Bar NoirBar NoirSan Francisco

[email protected] (Bruce Winkelman Photography) Tue, 13 May 2014 16:19:05 GMT
Ponte Sant'Angelo (Bridge of Hadrian), Rome Ponte Sant'Angelo was built in 164 C.E. by the Roman Emperor Hadrian.  Its three arches span the Tiber River and statues of angels overlook the pedestrian walkway.

Travel photography can be challenging since a visitor has limited time to construct and frame the photograph.  I wanted to capture Rome's rich history and physical beauty while avoiding the typical "postcard" shot.  After much post-processing time in my "digital darkroom", the end result is this black and white image that almost appears to be drawn by hand.  

I think the 8.5"x11" print is the perfect size for this image!

I shot this photograph with a Nikon D800 and 16-35mm f/4 Nikkor lens.  It was processed using Lightroom and Nik Software.  

Please let me know if you have comments or questions!


Ponte Sant'Angelo, 2012Ponte Sant'Angelo, 2012Tiber River, Rome

[email protected] (Bruce Winkelman Photography) Sat, 26 Apr 2014 00:06:00 GMT
Sunset over the Golden Gate Another aerial shot of the Golden Gate and Pacific Ocean.  I took this shot from a commercial airliner with a Fuji X-Pro-1.  I used Lightroom and Nik Software for post processing to bring out the textures in the water and contrast the warm sunset and cool dusk settling over San Francisco. Sunset over Golden GateSunset over Golden Gate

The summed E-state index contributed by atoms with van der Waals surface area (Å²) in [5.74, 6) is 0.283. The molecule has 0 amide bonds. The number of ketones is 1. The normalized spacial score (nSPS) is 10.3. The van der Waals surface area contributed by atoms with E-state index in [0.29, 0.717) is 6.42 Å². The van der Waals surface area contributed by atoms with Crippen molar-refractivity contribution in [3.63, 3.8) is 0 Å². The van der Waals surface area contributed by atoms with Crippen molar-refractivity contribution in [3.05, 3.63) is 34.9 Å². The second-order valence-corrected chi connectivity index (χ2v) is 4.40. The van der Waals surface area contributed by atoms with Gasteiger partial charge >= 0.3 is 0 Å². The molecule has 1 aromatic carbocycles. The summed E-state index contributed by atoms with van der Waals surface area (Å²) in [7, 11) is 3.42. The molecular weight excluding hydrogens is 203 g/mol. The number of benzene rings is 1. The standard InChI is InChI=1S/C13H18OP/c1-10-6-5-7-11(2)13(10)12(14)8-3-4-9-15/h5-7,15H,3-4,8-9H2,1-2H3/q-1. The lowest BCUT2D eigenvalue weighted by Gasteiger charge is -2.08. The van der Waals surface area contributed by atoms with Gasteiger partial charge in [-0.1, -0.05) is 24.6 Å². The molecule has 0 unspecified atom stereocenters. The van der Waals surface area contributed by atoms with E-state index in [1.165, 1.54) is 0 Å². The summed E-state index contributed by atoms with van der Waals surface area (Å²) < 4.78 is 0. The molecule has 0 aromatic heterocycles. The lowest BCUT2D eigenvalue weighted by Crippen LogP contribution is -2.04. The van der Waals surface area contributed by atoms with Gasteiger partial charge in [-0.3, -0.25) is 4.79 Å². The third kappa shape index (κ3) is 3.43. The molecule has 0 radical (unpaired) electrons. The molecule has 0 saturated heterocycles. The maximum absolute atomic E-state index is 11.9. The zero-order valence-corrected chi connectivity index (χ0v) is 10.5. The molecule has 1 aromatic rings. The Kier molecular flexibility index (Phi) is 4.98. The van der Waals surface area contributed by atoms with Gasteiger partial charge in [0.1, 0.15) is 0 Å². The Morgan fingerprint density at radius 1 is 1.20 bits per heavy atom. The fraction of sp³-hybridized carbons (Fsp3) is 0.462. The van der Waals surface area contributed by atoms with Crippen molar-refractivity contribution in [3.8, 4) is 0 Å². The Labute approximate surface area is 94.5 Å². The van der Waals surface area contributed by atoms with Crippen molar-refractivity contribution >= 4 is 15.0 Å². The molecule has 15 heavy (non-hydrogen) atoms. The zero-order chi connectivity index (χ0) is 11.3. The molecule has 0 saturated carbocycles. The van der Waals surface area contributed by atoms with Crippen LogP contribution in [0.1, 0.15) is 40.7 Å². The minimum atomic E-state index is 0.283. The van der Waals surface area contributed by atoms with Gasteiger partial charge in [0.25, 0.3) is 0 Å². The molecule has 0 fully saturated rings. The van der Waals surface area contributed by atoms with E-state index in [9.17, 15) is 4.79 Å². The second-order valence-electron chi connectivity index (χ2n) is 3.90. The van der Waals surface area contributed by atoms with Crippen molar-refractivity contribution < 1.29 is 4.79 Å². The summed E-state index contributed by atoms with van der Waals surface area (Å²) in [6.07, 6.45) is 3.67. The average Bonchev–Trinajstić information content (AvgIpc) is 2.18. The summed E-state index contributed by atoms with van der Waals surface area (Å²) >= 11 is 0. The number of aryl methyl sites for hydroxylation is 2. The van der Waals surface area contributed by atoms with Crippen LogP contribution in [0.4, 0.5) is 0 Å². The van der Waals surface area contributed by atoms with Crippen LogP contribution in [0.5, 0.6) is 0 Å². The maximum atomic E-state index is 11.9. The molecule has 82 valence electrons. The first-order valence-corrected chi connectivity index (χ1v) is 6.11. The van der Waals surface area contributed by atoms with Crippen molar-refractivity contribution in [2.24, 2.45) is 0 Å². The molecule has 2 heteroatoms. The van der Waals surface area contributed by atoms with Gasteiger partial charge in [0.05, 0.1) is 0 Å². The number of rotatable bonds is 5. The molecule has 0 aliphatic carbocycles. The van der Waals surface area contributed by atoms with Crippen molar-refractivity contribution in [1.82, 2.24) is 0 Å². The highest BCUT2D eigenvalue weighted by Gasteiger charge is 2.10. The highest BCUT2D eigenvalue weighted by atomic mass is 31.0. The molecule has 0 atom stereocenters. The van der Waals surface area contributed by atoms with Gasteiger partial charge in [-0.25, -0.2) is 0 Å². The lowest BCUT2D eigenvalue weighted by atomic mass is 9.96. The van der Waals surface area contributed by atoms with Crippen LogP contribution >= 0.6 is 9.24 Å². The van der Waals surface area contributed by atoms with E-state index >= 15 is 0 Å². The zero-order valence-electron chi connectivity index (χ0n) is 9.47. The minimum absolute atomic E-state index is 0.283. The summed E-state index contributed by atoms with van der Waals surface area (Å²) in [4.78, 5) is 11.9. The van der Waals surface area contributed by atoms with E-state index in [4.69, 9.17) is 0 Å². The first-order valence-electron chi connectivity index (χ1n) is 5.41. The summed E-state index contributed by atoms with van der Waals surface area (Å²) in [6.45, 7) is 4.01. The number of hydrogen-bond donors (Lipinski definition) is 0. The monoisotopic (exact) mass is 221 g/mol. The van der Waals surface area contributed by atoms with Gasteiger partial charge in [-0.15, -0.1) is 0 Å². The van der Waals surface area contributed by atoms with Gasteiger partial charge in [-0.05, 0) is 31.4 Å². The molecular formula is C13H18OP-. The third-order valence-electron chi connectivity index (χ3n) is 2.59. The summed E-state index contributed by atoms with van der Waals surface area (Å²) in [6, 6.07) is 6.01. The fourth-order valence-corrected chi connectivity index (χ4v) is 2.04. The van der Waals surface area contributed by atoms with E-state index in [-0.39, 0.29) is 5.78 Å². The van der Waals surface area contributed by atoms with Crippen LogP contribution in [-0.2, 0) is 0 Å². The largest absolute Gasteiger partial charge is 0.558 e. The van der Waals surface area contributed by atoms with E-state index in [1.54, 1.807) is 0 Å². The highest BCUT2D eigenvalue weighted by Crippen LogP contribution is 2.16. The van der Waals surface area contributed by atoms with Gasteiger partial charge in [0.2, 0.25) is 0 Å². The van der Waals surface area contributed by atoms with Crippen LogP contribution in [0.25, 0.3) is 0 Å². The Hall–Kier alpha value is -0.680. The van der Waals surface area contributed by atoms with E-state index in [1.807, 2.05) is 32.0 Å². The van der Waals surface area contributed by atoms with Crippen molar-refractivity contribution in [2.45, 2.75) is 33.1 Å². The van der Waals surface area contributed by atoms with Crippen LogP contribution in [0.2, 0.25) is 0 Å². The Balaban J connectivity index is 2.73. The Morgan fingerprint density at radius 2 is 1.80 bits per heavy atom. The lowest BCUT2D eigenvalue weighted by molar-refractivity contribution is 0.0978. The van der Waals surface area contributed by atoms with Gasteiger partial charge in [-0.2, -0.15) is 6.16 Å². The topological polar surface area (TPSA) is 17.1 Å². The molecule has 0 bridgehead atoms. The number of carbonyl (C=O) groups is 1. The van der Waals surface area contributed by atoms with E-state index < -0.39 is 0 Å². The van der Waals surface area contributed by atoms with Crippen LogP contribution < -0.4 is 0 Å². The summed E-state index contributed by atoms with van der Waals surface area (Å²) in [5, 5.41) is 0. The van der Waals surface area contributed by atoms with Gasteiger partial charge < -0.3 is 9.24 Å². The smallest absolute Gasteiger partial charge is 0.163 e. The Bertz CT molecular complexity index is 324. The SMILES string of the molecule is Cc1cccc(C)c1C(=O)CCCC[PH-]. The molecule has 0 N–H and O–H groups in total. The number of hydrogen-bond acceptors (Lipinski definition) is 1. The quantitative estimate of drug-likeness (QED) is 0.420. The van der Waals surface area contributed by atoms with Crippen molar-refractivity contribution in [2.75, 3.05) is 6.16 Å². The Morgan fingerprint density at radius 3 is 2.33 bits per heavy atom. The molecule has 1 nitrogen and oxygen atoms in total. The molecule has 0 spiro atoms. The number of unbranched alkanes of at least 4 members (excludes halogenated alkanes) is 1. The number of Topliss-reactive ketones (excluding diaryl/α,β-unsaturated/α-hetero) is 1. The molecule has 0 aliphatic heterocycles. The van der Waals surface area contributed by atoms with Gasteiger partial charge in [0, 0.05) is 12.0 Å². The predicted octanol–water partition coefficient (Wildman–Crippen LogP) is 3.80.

[email protected] (Bruce Winkelman Photography) Thu, 24 Apr 2014 18:20:27 GMT
And they're off! During a recent trip to one of my new favorite used bookstores in Los Angeles, The Iliad, I came across a collection of photographs by Ernst Haas.  For those unfamiliar, Haas was an Austrian photojournalist who spoke of "transforming an object from what it is to what you want it to be."  His photograph of a Spanish bullfighter, La Suerte De Capa, was particularly moving.  I started thinking about more contemporary events with humans and animals whose essence could be captured with blurred motion shots.  I wound up at the Golden Gate Fields racetrack in Albany, California and captured a number of images using a steady camera and low shutter speed.   This was from the first race with the horses and jockeys just leaving the gate.

It was shot with a Nikon D800 using a 70-200mm f/2.8 lens.  

[email protected] (Bruce Winkelman Photography) Tue, 22 Apr 2014 19:20:42 GMT
Hollywood Pulse Here's a recent night photo of Hollywood and downtown Los Angeles.  My goal was to capture the vibrancy of Los Angeles at night.

Cityscapes can be a little tricky (static subject that can be captured by anyone with a camera), but I like how this turned out.  The image lights and color pop, but on closer examination, there's a lot going on here.   I love how the old residential section of Hollywood is shaded by trees and selectively washed by streetlights.  That shade then gives way to the ancient Knickerbocker hotel, the iconic Capitol Records building, and the exploding neon off Hollywood Blvd.  To the left, the 101 appears like a river of car lights snaking on then off camera, then winding back into frame flowing towards the downtown skyline.  The evening especially clear (it was windy), but even then the camera did not record any starlight, just muted reflections ranging from warm to cool cross the horizon.  However, if you look closely on the right, a plane moving across the frame leaves a wake of flashing lights.    

The shooting location is off Mulholland Drive.  For the shot, I used a Nikon D800 with 85mm f/1.8 lens, f/16 for 15 seconds.  The digital negative was processed in Lightroom and Nik Software (Color Efex Pro 4 for tonal contrast and a light touch of HDR Efex.)  It makes a gorgeous 13x19 print. 

Hollywood PulseHollywood Pulse

[email protected] (Bruce Winkelman Photography) Sat, 12 Apr 2014 00:33:41 GMT